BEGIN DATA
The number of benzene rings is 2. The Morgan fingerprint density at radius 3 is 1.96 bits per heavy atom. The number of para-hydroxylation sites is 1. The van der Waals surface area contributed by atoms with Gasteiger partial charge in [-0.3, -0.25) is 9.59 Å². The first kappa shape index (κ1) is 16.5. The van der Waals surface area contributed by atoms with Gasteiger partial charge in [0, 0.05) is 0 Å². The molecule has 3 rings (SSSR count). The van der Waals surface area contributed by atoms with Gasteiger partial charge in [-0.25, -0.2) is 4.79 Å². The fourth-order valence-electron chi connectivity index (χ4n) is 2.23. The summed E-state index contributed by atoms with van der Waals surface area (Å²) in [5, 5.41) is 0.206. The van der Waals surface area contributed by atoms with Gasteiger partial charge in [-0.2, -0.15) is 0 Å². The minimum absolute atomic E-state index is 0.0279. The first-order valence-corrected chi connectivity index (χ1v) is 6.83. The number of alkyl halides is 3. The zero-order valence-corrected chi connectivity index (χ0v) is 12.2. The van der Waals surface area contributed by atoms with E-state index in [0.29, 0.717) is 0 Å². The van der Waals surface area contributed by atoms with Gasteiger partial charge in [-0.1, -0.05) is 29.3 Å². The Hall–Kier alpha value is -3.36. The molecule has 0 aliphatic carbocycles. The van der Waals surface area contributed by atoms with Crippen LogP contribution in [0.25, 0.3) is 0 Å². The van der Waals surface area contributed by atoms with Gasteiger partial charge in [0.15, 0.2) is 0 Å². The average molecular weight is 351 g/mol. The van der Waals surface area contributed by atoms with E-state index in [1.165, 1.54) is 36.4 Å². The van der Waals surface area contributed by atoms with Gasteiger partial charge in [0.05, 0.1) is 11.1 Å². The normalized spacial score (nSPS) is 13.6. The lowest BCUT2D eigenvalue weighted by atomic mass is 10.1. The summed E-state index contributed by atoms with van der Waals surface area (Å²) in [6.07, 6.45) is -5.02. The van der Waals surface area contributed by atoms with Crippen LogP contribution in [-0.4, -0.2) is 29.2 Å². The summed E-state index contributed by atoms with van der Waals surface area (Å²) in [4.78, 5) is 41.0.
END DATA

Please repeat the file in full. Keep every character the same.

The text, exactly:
The number of benzene rings is 2. The Morgan fingerprint density at radius 3 is 1.96 bits per heavy atom. The number of para-hydroxylation sites is 1. The van der Waals surface area contributed by atoms with Gasteiger partial charge in [-0.3, -0.25) is 9.59 Å². The first kappa shape index (κ1) is 16.5. The van der Waals surface area contributed by atoms with Gasteiger partial charge in [0, 0.05) is 0 Å². The molecule has 3 rings (SSSR count). The van der Waals surface area contributed by atoms with Gasteiger partial charge in [-0.25, -0.2) is 4.79 Å². The fourth-order valence-electron chi connectivity index (χ4n) is 2.23. The summed E-state index contributed by atoms with van der Waals surface area (Å²) in [5, 5.41) is 0.206. The van der Waals surface area contributed by atoms with Gasteiger partial charge in [-0.2, -0.15) is 0 Å². The minimum absolute atomic E-state index is 0.0279. The first-order valence-corrected chi connectivity index (χ1v) is 6.83. The number of alkyl halides is 3. The zero-order valence-corrected chi connectivity index (χ0v) is 12.2. The van der Waals surface area contributed by atoms with E-state index in [0.29, 0.717) is 0 Å². The van der Waals surface area contributed by atoms with Gasteiger partial charge in [-0.1, -0.05) is 29.3 Å². The Hall–Kier alpha value is -3.36. The molecule has 0 aliphatic carbocycles. The van der Waals surface area contributed by atoms with Crippen LogP contribution in [0.25, 0.3) is 0 Å². The van der Waals surface area contributed by atoms with Gasteiger partial charge in [0.15, 0.2) is 0 Å². The average molecular weight is 351 g/mol. The van der Waals surface area contributed by atoms with E-state index in [1.165, 1.54) is 36.4 Å². The van der Waals surface area contributed by atoms with Gasteiger partial charge in [0.05, 0.1) is 11.1 Å². The normalized spacial score (nSPS) is 13.6. The lowest BCUT2D eigenvalue weighted by atomic mass is 10.1. The summed E-state index contributed by atoms with van der Waals surface area (Å²) in [6.07, 6.45) is -5.02. The van der Waals surface area contributed by atoms with Crippen LogP contribution in [-0.4, -0.2) is 29.2 Å². The summed E-state index contributed by atoms with van der Waals surface area (Å²) in [4.78, 5) is 41.0.